We can give our best advice to people when they ask for it, but we can't force them to take it - there's no Concertina.net "thought police", so (pretty) please, let's not ruin Lady D's introduction to the wonderful world of concertinas any longer. :huh:

 

Edited to add apostrophe! :(

Edited by Stephen Chambers
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As I've said before, I'm not into quibbling over a few dollars difference between this and that beginner's instruments (such as apparently you are :( http://www.concertina.net/forums/index.php?showtopic=7774). If someone likes the color or anything else about an instrument that motivates them to play--all the best...especially a concertina: it's hard to imagine an instrument that should be more beginner-friendly. At the risk of sounding condescending, my friendly advice to you, m3838, is that you read some books or something before you have children to raise so as not to discourage them in their explorations.

 

Had I not thrown caution to the wind 30 years ago and impulsively spashed out a 'fiver' on my lovely new little cheap and cheerful 20 key Anglo from Scarths in Charing Cross Road I would have denied myself all the immense pleasure that has subsequently followed from that decision. As soon as I could save enough for a superior instrument I passed it on to an enthusiastic youngster and if they derived just a tiny fraction of the pleasure that it gave to me I am a happy man.

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I rest my case.

Unfortunately Catty, I can't follow your advice on reading books before raising children, my poor kids are already 15 and 7, playing piano ($4000 Yamaha upright grand), taking Ballet, French, Rhythmic Gymnastics, going over to acrobatics, over to Contortion. And the little one will take swimming, ballet, acrobatics, Hula and even Hip-Hop, though the last one was done without my approval. So far - so good. I'll be an Idiot to start them on lesser instruments, I'd rather sell my car.

My logic is simple: there is A and B. A is worse than B. Person C chooses A. I suggest to take it back and get B. Immediately some well wishers jump up in protest. I don't care about your protest, protest as long as you want. It doesn't change the fact that B is better than A, and that person C made not as good a decision impulsively. There is no case ever recorded, when a lesser instrument was played more eagerly because of appearance.

So to the owner of that pretty Scarlatti I would say:

Go for it, but don't get discouraged, when your Scarlatty will betray you. It's not your fault, just chunk some more money on Rochelle, and you'll sale more smoothly.

To Stephan: Those pretty Scarlattis are bad. They are bad because when you'll try to play, you'll have inevitable chokes between push and pull, so even if you'll get better, the music will sound, as though your timing is wrong. The worst - you'll get used to it. The next worst - you'll feel like you just can't get the music sound acceptable, no matter what you do. It may be OK for a beginner's toy, but any further progress is hampered. Those cheap instruments are only good for good players, who want some sound, or appearance for the act. Hohners sound pretty solid, but a beginner should stay clear off them now, having a decent alternative.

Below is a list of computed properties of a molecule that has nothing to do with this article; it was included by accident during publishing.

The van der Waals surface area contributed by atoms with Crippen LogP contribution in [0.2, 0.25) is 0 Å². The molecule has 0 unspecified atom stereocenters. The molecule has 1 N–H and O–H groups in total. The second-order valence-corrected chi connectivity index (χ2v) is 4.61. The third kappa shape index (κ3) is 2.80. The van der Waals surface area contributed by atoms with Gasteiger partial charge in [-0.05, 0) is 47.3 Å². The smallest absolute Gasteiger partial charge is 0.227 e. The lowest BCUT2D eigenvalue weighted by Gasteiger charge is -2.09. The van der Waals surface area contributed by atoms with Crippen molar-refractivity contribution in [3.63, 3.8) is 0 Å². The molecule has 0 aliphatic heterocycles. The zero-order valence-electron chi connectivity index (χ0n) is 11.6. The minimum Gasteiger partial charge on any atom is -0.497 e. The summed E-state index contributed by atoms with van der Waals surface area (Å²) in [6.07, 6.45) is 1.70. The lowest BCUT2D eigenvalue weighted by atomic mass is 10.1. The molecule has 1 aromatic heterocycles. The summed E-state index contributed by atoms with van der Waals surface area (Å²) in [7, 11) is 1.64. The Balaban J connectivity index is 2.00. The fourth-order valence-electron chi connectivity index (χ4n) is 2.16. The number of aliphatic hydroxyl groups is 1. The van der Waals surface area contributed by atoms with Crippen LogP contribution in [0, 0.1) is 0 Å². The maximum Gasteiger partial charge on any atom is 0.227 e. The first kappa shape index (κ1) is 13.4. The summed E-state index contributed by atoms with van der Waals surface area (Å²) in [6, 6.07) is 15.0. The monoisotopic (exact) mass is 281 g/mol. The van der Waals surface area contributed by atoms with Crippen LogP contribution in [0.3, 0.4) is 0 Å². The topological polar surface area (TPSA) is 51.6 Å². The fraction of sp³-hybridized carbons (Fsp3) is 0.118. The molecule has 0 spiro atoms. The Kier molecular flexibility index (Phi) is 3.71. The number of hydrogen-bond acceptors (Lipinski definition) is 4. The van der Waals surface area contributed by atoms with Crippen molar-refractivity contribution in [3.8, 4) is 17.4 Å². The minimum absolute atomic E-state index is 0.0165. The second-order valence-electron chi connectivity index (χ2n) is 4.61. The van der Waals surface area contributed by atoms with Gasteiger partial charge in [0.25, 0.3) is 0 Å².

Those with ears will hear.

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hello nice people!

:)

I'm new to your forum, and only posted once just to ask for advice choosing between a stagi and rochelle. I've decided to go for the roch (or jackie, can't make my mind up between Ac and Ec!), and am looking forward to getting one, when i've saved a few more pennies, cos there's lots of helpful advice on this site.

 

this argument however isn't quite so cheery :( , and doesn't particularly encourage me, and probably not my friend LDT either I imagine. We all have different opinions on what to start with, don't we; personally i wouldn't get the scarlatti from hobgoblin -- i've made mistakes with their cheap instruments before. But then I have the money that i don't need to get the cheaper one, and yeah, its not a huge price difference, but sometimes even small increases in price take us past our budget, whichever way you slice it. Maybe LDT's choice was between the scarlatti and nothing at all. We could all argue about whether you can only really enjoy the concertina if you buy a certain brand, but fundamentally, as long as you DO enjoy it, who cares right? John Renbourn started playing guitar with a cheap toy that came with a cowboy suit his parents bought him! And then he was playing a guitar, the bridge of which was held in place with a lollipop stick! Yeah, he's not from an impoverished background at all, and maybe he could have started all those years ago with a better instrument if he'd scrimped and saved, in fact I'm SURE he could have done. But he didn't, and yet he obviously kinda enjoyed it anyway, cos he carried on and became one of the best fingerstyle guitarists in the world.